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When President Dwight D. Eisenhower prepared to leave the White House in 1961, he did so with an ominous message for the American people about the "disastrous rise" of the military-industrial complex. Fifty years later, the complex has morphed into a virtually unstoppable war machine, one that dictates U.S. economic and foreign policy in a direct and substantial way. Based on his experiences as an award-winning Washington-based reporter covering national security, James McCartney presents a compelling history, from the Cold War to present day that shows that the problem is far worse and far more wide-reaching than anything Eisenhower could have imagined. Big Military has become "too big to fail" and has grown to envelope the nation's political, cultural and intellectual institutions. These centers of power and influence, including the now-complicit White House and Congress, have a vested interest in preparing and waging unnecessary wars. The authors persuasively argue that not one foreign intervention in the past 50 years has made us or the world safer. With additions by Molly Sinclair McCartney, a fellow journalist with 30 years of experience, America's War Machine provides the context for today's national security state and explains what can be done about it.
Provides history on America's next generation of fighter plane, known as the F-22 Raptor.
This provocative, thoroughly researched book explores the covert aspects of U.S. foreign policy. Prominent political analyst Peter Dale Scott marshals compelling evidence to expose the extensive growth of sanctioned but illicit violence in politics and state affairs, especially when related to America's long-standing involvement with the global drug traffic. Beginning with Thailand in the 1950s, Americans have become inured to the CIA's alliances with drug traffickers (and their bankers) to install and sustain right-wing governments. The pattern has repeated itself in Laos, Vietnam, Italy, Mexico, Thailand, Nigeria, Venezuela, Colombia, Peru, Chile, Panama, Honduras, Turkey, Pakistan, and now Afghanistan—to name only those countries dealt with in this book. Scott shows that the relationship of U.S. intelligence operators and agencies to the global drug traffic, and to other international criminal networks, deserves greater attention in the debate over the U.S. presence in Afghanistan. To date, America's government and policies have done more to foster than to curtail the drug trade. The so-called war on terror, and in particular the war in Afghanistan, constitutes only the latest chapter in this disturbing story.
An analysis of the current and future state of America's military structure
The American military establishment is intimately tied to its technology, although the nature of those ties has varied enormously from service to service. The air force evokes images of pilots operating hightech weapons systems, striking precisely from out of the blue to lay waste to enemy installations. The fundamental icon for the Marine Corps is a wave of riflemen hitting the beaches from rugged landing craft and slogging their way ashore under enemy fire. How did these very different relationships with technology develop? During the interwar years, from 1920 to 1940, leaders from the Army Air Corps and the Marine Corps recreated their agencies based on visions of new military technologies. In War Machines, Timothy Moy examines these recreations and explores how factors such as bureaucratic pressure, institutional culture, and America's technological enthusiasm shaped these leaders' choices. The very existence of the Army Air Corps was based on a new technology, the airplane. As the Air Corps was forced to compete for money and other resources during the years after World War I, Air Corps leaders carved out a military niche based on hightech precision bombing. The Marine Corps focused on amphibious, firstwave assault using sturdy, graceless, and easytoproduce landing craft. Moy's astute analysis makes it clear that studying the processes that shaped the Army Air Corps and Marine Corps is fundamental to our understanding of technology and the military at the beginning of the twentyfirst century.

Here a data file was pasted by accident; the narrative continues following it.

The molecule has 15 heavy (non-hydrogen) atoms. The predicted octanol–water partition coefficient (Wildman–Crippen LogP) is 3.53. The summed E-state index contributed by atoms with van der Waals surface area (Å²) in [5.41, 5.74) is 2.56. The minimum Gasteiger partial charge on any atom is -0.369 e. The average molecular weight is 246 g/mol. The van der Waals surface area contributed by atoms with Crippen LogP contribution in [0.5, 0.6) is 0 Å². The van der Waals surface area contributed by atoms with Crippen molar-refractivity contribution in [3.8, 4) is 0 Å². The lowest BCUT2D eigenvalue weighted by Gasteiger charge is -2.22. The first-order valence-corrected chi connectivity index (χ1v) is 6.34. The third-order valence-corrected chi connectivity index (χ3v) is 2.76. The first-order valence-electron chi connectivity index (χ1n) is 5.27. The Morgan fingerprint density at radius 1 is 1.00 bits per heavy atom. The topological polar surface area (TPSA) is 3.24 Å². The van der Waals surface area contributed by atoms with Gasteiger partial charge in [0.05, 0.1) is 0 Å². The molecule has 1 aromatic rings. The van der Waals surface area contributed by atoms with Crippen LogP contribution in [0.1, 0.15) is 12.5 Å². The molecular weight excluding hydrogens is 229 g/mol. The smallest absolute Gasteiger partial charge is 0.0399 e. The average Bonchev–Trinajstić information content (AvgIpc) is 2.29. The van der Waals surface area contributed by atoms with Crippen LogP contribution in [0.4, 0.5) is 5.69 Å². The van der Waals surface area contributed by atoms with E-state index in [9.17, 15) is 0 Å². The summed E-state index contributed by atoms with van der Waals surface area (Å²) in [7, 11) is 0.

Shedding light on a misunderstood form of opposition to the Vietnam War, Michael Foley tells the story of draft resistance, the cutting edge of the antiwar movement at the height of the war's escalation. Unlike so-called draft dodgers, who left the country or manipulated deferments, draft resisters openly defied draft laws by burning or turning in their draft cards. Like civil rights activists before them, draft resisters invited prosecution and imprisonment. Focusing on Boston, one of the movement's most prominent centers, Foley reveals the crucial role of draft resisters in shifting antiwar sentiment from the margins of society to the center of American politics. Their actions inspired other draft-age men opposed to the war--especially college students--to reconsider their place of privilege in a draft system that offered them protections and sent disproportionate numbers of working-class and minority men to Vietnam. This recognition sparked the change of tactics from legal protest to mass civil disobedience, drawing the Johnson administration into a confrontation with activists who were largely suburban, liberal, young, and middle class--the core of Johnson's Democratic constituency. Examining the day-to-day struggle of antiwar organizing carried out by ordinary Americans at the local level, Foley argues for a more complex view of citizenship and patriotism during a time of war.
This book of essays by medical anthropologists and other health social scientists examines the full measure of the disastrous global health effects of war in the contemporary world. It provides a political economic framework for assessing the war machine.

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